Hugo Award nominee 2005.
It is 4034 AD. Humanity has made it to the stars. Fassin Taak, a Slow Seer at the Court of the Nasqueron Dwellers, will be fortunate if he makes it to the end of the year.
The Nasqueron Dwellers inhabit a gas giant on the outskirts of the galaxy, in a system awaiting its wormhole connection to the rest of civilisation. In the meantime, they are dismissed as decadents living in a state of highly developed barbarism, hoarding data without order, hunting their own young and fighting pointless formal wars.
Seconded to a military-religious order he’s barely heard of — part of the baroque hierarchy of the Mercatoria, the latest galactic hegemony — Fassin Taak has to travel again amongst the Dwellers. He is in search of a secret hidden for half a billion years. But with each day that passes a war draws closer — a war that threatens to overwhelm everything and everyone he’s ever known.
As complex, turbulent, flamboyant and spectacular as the gas giant on which it is set, the new science fiction novel from Iain M. Banks is space opera on a truly epic scale.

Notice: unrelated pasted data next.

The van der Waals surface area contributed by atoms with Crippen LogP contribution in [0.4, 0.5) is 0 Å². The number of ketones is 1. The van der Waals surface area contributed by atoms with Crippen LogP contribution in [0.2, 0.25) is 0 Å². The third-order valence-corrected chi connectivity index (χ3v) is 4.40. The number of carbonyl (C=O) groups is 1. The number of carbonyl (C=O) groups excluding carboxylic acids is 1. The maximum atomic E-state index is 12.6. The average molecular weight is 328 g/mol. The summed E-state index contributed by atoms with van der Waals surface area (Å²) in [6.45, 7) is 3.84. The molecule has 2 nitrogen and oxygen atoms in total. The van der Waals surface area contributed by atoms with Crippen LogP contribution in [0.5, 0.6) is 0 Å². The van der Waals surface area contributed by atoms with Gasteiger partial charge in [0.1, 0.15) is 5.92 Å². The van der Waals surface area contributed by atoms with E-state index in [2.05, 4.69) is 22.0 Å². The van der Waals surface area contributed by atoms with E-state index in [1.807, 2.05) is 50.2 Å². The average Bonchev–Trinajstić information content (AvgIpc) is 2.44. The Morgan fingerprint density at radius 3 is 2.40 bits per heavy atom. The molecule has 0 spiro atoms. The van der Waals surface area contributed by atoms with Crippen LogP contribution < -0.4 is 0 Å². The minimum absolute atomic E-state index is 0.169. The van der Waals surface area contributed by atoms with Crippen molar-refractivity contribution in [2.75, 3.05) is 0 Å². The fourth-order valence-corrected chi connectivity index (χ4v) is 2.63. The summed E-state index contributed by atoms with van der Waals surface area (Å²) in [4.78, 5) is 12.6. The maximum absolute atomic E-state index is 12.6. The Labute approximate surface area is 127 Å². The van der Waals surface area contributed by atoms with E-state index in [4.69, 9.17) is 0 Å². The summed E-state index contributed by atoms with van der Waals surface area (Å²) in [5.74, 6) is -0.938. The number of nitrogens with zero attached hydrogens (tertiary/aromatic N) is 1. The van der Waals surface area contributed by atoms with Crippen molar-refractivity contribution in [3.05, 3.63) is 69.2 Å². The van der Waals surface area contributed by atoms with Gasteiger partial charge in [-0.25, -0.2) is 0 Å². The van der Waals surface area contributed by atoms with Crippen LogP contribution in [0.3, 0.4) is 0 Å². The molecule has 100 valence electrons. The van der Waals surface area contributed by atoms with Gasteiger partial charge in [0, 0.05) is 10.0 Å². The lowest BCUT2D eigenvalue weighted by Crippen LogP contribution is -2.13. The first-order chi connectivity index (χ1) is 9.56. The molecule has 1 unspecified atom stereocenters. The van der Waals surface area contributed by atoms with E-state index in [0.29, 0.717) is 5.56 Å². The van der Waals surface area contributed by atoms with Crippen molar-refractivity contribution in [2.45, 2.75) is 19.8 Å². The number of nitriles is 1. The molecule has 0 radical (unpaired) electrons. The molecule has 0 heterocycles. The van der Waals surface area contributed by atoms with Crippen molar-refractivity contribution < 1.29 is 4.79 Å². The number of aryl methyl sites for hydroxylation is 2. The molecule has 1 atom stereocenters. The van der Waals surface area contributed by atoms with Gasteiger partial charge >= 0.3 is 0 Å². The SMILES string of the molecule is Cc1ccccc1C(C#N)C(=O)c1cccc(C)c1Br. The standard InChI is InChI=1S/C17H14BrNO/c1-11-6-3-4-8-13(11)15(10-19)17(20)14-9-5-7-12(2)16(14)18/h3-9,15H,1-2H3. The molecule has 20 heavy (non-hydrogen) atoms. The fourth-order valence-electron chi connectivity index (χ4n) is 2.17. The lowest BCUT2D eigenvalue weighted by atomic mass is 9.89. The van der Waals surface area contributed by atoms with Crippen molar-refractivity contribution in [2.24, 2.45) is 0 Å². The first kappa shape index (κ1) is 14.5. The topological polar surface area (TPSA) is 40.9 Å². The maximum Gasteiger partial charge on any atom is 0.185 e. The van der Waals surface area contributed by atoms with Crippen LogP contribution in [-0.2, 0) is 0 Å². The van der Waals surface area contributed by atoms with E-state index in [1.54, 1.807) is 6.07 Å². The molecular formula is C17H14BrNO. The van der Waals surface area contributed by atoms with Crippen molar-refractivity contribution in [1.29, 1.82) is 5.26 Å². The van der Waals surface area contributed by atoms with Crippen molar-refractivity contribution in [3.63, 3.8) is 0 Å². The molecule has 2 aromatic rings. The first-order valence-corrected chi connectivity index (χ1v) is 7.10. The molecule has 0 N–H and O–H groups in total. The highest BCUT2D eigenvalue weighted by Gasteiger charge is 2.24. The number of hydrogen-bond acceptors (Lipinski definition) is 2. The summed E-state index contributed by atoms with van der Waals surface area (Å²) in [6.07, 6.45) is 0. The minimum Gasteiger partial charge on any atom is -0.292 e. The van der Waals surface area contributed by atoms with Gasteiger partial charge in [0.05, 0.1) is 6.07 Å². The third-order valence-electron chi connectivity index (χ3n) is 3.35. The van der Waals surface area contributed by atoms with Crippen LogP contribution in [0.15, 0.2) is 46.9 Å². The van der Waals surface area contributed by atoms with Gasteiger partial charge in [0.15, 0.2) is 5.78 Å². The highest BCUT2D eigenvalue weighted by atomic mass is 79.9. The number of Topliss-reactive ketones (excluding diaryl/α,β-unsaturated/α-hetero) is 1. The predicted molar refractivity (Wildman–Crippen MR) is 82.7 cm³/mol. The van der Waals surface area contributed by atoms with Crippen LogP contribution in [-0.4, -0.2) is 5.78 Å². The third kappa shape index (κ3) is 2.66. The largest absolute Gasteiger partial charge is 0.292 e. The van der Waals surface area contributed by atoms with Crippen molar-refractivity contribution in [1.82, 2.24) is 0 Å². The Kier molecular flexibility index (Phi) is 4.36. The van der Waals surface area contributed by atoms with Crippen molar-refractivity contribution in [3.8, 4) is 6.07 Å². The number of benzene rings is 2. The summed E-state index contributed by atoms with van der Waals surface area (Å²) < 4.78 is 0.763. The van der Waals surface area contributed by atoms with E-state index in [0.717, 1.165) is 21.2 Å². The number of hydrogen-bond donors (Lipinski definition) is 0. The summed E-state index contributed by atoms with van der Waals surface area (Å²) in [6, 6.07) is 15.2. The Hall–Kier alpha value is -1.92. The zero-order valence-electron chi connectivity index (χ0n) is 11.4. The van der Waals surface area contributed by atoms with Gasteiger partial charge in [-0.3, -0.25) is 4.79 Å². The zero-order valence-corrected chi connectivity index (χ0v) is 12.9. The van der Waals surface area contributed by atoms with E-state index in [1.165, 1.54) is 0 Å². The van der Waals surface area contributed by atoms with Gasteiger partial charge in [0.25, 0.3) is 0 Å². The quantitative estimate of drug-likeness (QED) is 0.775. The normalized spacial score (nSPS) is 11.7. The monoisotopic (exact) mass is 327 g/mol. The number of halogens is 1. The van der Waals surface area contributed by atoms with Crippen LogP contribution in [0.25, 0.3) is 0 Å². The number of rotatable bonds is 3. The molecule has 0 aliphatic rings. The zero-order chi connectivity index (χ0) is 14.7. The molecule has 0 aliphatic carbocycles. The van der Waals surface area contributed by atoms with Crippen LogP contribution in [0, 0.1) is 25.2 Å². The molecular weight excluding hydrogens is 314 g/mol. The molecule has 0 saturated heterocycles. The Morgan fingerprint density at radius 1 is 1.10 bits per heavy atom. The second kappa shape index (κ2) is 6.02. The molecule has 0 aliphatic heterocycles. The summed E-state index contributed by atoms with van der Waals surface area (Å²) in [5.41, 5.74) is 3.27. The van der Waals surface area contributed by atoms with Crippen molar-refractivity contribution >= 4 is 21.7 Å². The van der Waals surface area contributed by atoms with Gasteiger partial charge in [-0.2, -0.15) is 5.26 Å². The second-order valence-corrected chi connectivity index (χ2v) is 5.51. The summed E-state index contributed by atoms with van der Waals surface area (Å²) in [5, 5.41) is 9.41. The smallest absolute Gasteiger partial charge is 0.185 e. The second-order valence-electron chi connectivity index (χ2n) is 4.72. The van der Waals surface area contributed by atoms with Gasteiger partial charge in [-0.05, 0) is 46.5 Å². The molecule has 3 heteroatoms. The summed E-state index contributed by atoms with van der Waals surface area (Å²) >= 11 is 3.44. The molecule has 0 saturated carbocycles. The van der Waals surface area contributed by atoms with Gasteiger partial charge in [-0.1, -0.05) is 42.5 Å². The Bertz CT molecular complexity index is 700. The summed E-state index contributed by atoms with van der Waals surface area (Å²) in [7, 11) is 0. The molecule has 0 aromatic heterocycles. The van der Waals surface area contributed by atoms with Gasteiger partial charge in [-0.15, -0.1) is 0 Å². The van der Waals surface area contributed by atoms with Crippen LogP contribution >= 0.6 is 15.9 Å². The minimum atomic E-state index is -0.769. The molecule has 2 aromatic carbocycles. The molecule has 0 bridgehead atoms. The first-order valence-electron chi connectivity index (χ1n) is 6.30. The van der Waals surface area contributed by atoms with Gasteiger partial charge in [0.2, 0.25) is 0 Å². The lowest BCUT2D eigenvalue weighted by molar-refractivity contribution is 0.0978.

”Brilliant... a triumphant return to SF.” (The Alien Online)
”Spectacular... a fictional firework display.” (Scotsman)
”The master's characteristic touches are present in great abundance.” (The Independent)
”Brimming with wry, caustic humour and vivid, energetic creativity, The Algebraist yet again shows Iain M. Banks to be a consummate player of science fiction's best games.” (Interzone)
Iain Menzies Banks (officially Iain Banks, 1954-2013) was a Scottish writer. Iain Banks read English literature, philosophy and psychology at Stirling University. He moved to London and lived in the south of England until 1988 when he returned to Fife.
Banks sprang to public notice with the publication of his first novel, The Wasp Factory, in 1984. Since then, Banks has gained great popular and critical acclaim. The Times has acclaimed Iain Banks ”the most imaginative British novelist of his generation”. As Iain M. Banks he writes science fiction and as Iain Banks he writes literary fiction. Much of Banks's science fiction deals with a vast interstellar civilisation, the Culture.